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Loss of Age-Restricted Status and Property Values: Youngtown Arizona

Listed author(s):
  • Karl L. Guntermann


    (College of Business, Arizona State University, P. O. Box 874706, Tempe, Arizona 85287)

  • Gareth Thomas


    (Department of Economics, College of Business, Arizona State University, P. O. Box)

Registered author(s):

    This study finds evidence of a large premium in house prices in Youngtown Arizona attributable to its age-restricted status. The persistence of a premium over long periods of time suggests that age restricted status can be a valuable component of the housing bundle, much like physical characteristics or location. It is likely that age-restricted status acts as a signal that the community provides facilities and services that meet the needs of the elderly and the assurance that those facilities and services will be available in the future. This assurance reduces uncertainty about the future and it is the reduced uncertainty that can be capitalized into house prices. The loss of age-restricted status in Youngtown, which increased uncertainty about the future, resulted in the elimination of the premium over approximately twelve to eighteen months even though essentially the same facilities and services continued to be available. The legal determination that Youngtown?s age restriction ordinance was invalid and could not be enforced had an immediate but temporary negative impact on house prices.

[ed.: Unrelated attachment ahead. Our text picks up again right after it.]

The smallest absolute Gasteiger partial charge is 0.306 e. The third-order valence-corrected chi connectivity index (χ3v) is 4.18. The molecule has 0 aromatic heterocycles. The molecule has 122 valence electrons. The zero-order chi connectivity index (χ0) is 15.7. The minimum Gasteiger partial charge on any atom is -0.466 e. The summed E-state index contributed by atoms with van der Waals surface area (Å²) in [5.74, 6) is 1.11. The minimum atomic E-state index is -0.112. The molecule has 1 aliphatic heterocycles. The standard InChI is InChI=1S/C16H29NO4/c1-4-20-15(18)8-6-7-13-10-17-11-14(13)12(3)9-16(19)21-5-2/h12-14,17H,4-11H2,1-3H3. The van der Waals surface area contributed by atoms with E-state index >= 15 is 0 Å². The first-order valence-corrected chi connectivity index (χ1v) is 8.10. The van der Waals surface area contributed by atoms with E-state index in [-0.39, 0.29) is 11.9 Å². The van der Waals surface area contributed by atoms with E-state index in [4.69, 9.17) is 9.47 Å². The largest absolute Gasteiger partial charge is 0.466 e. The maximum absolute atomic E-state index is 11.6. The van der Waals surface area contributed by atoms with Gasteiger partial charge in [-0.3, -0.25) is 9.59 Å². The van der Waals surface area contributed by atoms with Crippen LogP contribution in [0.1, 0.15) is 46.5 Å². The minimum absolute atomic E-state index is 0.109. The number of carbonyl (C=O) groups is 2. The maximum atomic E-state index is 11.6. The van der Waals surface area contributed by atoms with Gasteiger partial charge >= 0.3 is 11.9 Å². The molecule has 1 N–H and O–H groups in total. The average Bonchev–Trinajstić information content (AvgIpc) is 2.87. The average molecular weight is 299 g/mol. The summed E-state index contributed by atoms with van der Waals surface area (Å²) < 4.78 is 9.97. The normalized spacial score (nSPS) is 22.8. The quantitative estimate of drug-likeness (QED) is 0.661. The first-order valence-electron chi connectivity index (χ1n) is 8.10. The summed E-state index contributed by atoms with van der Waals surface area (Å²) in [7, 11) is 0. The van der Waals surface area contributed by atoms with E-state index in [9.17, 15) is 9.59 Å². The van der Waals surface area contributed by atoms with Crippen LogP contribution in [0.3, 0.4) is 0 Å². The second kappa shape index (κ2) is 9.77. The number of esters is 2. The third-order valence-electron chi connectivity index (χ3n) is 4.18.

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    Article provided by American Real Estate Society in its journal journal of Real Estate Research.

    Volume (Year): 26 (2004)
    Issue (Month): 3 ()
    Pages: 255-276

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    Handle: RePEc:jre:issued:v:26:n:3:2004:p:255-276
    Contact details of provider: Postal:
    American Real Estate Society Clemson University School of Business & Behavioral Science Department of Finance 401 Sirrine Hall Clemson, SC 29634-1323

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    Order Information: Postal: Diane Quarles American Real Estate Society Manager of Member Services Clemson University Box 341323 Clemson, SC 29634-1323
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